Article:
A mammoth gold mine on Papua New Guinea’s Lihir Island is currently shut down due to a compensation dispute. There is, of course, nothing unusual about that situation, for conflicts between foreign mining companies and local interest are par for the course in the resources-extraction game. What makes the Lihir protest notable, however, is the means by which the island’s landowners made their displeasure known: By placing taboo markers from a ginger root plant, known locally as gorgor, around the site:
Under Melanesian custom, landowners on Lihir island have traditionally raised grievances with local miners through the traditional cultural practice of placing ginger plants, known as a gorgor, on the site, signalling that talks are needed.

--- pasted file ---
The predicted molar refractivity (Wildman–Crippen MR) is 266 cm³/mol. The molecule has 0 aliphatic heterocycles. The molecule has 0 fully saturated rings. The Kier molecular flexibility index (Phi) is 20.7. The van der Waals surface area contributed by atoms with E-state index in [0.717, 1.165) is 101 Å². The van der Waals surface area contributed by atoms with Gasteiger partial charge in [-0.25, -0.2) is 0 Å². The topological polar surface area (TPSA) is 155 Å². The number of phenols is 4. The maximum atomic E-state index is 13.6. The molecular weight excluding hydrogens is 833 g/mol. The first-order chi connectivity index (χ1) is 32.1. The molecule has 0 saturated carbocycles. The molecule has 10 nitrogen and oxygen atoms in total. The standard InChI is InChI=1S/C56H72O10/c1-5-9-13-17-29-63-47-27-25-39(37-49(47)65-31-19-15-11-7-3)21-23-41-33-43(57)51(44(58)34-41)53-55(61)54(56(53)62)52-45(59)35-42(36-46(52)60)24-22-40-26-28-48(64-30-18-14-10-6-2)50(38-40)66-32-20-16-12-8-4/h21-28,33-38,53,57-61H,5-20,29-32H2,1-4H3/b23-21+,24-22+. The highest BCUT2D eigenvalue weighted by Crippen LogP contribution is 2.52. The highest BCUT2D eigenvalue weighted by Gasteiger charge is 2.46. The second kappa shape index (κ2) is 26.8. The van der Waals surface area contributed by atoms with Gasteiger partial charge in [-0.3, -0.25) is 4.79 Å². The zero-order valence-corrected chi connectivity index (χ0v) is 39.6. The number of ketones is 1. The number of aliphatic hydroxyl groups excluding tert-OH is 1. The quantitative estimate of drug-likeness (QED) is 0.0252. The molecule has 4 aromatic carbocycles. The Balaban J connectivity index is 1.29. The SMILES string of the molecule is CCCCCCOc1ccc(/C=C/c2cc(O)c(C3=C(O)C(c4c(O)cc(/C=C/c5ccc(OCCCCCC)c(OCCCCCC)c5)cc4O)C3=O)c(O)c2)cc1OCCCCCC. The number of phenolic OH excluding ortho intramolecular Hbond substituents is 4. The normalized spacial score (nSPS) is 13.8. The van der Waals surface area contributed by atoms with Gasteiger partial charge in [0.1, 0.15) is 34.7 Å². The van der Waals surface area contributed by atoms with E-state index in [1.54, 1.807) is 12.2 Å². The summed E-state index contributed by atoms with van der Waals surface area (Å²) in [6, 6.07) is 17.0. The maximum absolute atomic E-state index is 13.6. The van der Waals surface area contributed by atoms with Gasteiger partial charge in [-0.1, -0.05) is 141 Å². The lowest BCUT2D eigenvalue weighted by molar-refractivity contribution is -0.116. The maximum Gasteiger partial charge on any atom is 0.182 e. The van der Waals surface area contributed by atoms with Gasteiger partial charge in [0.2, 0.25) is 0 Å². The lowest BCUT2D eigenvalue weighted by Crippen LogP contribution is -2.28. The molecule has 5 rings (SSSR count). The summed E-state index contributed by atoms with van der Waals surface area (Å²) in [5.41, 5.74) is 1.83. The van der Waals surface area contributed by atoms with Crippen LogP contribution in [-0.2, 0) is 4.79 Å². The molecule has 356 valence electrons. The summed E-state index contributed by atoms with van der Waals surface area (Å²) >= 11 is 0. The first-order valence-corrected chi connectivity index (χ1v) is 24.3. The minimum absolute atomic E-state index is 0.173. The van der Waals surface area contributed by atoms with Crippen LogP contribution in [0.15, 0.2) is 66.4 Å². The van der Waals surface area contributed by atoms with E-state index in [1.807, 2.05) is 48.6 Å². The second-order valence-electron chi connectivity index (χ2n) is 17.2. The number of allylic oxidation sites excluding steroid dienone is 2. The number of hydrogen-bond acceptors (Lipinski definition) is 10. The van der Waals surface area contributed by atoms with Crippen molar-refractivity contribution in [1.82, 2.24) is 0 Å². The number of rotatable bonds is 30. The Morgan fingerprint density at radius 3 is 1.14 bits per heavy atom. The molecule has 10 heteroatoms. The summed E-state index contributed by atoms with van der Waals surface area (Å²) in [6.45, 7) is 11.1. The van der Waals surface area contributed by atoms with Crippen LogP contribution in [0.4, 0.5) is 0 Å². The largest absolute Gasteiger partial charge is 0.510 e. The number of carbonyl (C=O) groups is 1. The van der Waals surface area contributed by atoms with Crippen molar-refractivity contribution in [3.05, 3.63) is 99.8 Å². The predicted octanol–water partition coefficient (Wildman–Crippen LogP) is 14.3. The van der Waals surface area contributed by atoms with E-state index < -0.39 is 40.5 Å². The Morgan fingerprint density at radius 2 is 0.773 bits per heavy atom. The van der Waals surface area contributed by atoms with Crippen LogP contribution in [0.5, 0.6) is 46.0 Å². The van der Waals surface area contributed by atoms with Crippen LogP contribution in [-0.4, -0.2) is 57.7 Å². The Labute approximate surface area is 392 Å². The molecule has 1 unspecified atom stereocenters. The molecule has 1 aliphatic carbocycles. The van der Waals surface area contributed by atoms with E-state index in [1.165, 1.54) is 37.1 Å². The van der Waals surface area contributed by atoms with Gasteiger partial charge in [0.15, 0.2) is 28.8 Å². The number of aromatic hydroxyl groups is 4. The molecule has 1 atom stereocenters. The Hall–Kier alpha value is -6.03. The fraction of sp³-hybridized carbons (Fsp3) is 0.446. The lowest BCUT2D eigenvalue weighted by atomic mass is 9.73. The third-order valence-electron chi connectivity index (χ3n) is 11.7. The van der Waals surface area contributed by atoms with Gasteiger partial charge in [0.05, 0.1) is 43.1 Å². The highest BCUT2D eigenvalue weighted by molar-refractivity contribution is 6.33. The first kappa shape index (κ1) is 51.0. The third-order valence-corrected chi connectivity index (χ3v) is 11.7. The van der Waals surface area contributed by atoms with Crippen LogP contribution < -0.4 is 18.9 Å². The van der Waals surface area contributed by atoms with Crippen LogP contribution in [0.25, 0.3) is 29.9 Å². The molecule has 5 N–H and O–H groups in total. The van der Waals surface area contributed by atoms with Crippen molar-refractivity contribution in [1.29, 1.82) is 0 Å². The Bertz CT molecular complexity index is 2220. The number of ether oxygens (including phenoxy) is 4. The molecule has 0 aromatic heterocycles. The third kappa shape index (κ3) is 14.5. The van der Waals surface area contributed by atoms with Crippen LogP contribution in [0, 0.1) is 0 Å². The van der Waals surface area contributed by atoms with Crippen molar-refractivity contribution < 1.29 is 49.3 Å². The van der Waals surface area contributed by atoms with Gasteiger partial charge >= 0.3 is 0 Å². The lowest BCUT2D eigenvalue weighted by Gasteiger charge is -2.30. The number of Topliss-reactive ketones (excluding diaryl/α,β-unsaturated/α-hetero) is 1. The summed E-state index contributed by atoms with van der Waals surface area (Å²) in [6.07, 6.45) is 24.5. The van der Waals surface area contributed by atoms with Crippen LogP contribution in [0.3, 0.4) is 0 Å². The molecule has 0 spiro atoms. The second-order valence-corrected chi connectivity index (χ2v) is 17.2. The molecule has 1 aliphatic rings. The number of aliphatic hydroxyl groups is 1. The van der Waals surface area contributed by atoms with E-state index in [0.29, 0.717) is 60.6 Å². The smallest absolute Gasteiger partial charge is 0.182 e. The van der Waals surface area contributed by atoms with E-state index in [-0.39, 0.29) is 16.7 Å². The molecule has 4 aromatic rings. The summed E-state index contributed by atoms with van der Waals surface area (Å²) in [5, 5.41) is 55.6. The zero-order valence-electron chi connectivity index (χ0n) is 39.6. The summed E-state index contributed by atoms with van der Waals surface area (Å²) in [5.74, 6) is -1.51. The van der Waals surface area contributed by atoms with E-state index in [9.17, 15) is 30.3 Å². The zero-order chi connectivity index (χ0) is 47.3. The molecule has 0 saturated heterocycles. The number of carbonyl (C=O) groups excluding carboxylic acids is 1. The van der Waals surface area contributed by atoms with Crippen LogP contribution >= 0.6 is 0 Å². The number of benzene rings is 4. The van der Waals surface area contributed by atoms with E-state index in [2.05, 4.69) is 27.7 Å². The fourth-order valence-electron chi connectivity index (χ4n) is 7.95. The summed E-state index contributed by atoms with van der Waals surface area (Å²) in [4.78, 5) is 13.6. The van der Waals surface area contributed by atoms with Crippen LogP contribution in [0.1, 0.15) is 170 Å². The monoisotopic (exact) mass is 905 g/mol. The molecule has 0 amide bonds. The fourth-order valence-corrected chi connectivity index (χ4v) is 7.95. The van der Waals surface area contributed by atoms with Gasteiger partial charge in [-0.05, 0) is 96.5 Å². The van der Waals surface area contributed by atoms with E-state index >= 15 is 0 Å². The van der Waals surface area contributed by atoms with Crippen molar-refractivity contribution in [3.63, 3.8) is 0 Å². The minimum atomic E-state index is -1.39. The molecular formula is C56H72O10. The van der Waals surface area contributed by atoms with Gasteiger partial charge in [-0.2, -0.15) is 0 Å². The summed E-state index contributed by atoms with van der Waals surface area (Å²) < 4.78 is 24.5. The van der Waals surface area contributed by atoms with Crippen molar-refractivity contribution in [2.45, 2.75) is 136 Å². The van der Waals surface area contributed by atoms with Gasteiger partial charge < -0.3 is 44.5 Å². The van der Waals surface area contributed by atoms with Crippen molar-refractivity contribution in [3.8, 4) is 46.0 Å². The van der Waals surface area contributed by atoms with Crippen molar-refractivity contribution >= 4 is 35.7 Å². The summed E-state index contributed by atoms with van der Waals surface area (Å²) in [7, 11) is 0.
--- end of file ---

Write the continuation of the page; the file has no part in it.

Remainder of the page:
“People in Papua New Guinea are good at making their feelings known, and if mining companies don’t take note of what they are concerned about it can lead to a disruption in operations,” said Annmaree O’Keeffe, acting director of the Lowy Institute for International Policy’s Melanesia Program.
I am impressed that the mining company in question, Australia’s Newcrest, had the cultural chops to recognize that such a seemingly insignificant gesture was a sign worth heeding. I have no doubt that many prominent firms would have simply ignored the plants, thereby leaving the landowners to contemplate more violent means of articulating their grievances.